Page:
Update: It’s looking less and less possible. “Police officer charged in fatal shooting of Philando Castile; County attorney: Yanez was not justified in his use of deadly force.”
After my spouse and I heard Philando Castile was killed last night, we were sad. After we watched the aftermath video, we were outraged. After I watched highlights of Philando’s girlfriend, Diamond Reynolds, talk about what happened, I wept.
Then I read the comments.
I know you’re not supposed to do that, but I did that.
I’d like to address one particular kind of comment I’ve read. I’ve seen people write something to the effect that the video and Diamond are only giving us “one side of the story,” and that “we don’t know the whole story” and that we should “reserve judgment” until we get the “all the facts.” To me, these writers are trying to imply maybe killing Philando was justified, that he was a danger to Officer Jeronimo Yanez, that he was going for his weapon, and Officer Yanez did what had to be done. They are saying that all of that is quite possibly the other side of the whole story’s facts, and until we know for sure on that, we shouldn’t have any judgment about the situation.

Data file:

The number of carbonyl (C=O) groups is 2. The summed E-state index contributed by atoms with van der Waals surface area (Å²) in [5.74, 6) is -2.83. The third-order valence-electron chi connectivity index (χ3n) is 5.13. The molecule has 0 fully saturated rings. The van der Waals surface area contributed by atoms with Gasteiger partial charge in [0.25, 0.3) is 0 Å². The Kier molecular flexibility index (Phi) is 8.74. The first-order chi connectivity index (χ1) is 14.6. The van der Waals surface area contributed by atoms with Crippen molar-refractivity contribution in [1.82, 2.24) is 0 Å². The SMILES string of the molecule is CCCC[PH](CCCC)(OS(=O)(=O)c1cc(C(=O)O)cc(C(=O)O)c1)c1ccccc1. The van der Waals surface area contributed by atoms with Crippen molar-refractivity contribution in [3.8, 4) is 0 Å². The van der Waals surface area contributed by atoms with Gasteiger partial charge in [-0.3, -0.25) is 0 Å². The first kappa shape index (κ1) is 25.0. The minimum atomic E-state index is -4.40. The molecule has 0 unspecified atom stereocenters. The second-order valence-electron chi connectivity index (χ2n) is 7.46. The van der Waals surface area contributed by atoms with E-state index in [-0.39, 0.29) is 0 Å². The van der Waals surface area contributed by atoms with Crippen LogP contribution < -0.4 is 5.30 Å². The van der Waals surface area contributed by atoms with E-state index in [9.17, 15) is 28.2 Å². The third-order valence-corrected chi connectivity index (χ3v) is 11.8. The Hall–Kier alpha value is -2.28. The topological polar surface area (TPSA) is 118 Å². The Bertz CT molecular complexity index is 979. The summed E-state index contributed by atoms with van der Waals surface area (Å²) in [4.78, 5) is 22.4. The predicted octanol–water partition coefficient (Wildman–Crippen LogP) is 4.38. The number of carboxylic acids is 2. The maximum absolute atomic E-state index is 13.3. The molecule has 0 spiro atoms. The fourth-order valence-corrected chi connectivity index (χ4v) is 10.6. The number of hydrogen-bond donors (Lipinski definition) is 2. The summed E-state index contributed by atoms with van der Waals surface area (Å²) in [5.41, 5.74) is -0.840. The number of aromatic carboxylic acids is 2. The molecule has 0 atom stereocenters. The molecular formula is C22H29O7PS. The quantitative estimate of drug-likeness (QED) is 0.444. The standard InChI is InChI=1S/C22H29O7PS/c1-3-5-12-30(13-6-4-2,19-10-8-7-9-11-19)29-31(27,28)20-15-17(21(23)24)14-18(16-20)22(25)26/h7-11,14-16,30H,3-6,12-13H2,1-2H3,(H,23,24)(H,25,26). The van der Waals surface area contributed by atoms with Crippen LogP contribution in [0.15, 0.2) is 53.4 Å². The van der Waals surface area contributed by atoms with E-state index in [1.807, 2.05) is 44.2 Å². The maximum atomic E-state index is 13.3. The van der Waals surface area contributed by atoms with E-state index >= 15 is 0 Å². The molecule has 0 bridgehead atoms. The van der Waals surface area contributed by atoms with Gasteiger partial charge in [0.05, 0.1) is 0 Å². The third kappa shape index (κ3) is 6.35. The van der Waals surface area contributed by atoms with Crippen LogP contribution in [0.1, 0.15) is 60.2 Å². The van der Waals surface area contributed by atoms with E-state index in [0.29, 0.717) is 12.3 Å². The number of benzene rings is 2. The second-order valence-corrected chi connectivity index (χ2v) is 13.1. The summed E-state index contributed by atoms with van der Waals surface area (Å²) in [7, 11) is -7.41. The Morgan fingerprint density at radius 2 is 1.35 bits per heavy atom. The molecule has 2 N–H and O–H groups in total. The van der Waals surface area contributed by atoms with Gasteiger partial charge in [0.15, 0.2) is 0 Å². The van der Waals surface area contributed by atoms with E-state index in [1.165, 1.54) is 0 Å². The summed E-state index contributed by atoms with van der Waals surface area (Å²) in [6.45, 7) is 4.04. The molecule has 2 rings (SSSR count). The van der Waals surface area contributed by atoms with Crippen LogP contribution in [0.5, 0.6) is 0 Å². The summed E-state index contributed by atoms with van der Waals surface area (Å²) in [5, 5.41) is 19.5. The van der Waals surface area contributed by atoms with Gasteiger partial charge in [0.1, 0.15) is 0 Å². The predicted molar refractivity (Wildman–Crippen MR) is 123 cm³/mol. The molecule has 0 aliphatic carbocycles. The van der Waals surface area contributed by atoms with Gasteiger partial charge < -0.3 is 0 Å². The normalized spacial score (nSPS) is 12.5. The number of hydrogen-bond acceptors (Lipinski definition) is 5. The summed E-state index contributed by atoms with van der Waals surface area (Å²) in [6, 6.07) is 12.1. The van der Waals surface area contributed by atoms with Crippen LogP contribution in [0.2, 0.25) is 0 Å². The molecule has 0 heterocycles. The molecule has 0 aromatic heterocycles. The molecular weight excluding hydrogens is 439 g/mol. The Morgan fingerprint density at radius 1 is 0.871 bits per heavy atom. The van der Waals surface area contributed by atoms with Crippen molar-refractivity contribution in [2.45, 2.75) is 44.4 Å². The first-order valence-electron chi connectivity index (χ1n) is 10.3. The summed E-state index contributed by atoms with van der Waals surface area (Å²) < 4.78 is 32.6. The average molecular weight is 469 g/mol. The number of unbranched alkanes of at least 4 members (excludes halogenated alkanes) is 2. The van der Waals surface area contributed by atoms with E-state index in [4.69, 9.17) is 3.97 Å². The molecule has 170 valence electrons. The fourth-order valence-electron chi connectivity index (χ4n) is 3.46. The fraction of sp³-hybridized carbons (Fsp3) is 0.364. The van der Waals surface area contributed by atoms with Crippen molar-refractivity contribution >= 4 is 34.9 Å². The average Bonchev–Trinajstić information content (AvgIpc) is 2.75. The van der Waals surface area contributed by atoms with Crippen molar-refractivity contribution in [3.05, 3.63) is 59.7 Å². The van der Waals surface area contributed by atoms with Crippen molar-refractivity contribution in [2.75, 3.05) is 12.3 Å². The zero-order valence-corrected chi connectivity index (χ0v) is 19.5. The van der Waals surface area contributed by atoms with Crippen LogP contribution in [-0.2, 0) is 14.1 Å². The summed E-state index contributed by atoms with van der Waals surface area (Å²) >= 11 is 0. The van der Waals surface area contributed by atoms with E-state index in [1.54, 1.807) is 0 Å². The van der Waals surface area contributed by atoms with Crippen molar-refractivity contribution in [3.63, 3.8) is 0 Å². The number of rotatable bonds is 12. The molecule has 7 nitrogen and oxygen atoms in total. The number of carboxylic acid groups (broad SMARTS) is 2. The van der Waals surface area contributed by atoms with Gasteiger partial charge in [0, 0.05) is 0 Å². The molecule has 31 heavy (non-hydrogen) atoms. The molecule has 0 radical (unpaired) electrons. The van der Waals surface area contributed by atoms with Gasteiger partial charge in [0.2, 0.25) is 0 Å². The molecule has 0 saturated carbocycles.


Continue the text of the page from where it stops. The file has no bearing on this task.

I can see that.
Because, I mean…
I suppose it’s possible Philando thought the best thing he could do is create a world in which a four-year-old girl watches him shoot a cop.
I suppose it’s possible Philando thought noncompliance was his best bet in this situation.
I suppose it’s not out of the realm of reality that Philando weighed whether he should go for his wallet or his weapon and decided weapon was the way to go.